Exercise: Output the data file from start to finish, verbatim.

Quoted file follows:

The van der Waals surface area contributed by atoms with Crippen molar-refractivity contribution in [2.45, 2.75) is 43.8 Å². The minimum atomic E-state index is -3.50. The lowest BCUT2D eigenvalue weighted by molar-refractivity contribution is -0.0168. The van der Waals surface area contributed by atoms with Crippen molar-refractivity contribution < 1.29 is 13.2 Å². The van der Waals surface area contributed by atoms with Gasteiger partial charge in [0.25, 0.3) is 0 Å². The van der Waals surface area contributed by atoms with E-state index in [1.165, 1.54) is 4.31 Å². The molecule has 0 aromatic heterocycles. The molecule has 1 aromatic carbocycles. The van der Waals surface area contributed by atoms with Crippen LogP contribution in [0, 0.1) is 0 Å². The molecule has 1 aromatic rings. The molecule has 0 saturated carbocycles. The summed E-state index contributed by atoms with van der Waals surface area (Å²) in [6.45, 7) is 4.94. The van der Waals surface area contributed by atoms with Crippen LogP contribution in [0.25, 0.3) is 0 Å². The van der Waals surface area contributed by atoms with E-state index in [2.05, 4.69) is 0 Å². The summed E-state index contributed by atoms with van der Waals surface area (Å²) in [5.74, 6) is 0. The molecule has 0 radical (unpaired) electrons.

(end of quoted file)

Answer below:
The van der Waals surface area contributed by atoms with Crippen molar-refractivity contribution in [2.45, 2.75) is 43.8 Å². The minimum atomic E-state index is -3.50. The lowest BCUT2D eigenvalue weighted by molar-refractivity contribution is -0.0168. The van der Waals surface area contributed by atoms with Crippen molar-refractivity contribution < 1.29 is 13.2 Å². The van der Waals surface area contributed by atoms with Gasteiger partial charge in [0.25, 0.3) is 0 Å². The van der Waals surface area contributed by atoms with E-state index in [1.165, 1.54) is 4.31 Å². The molecule has 0 aromatic heterocycles. The molecule has 1 aromatic carbocycles. The van der Waals surface area contributed by atoms with Crippen LogP contribution in [0, 0.1) is 0 Å². The molecule has 1 aromatic rings. The molecule has 0 saturated carbocycles. The summed E-state index contributed by atoms with van der Waals surface area (Å²) in [6.45, 7) is 4.94. The van der Waals surface area contributed by atoms with Crippen LogP contribution in [0.25, 0.3) is 0 Å². The van der Waals surface area contributed by atoms with E-state index in [2.05, 4.69) is 0 Å². The summed E-state index contributed by atoms with van der Waals surface area (Å²) in [5.74, 6) is 0. The molecule has 0 radical (unpaired) electrons.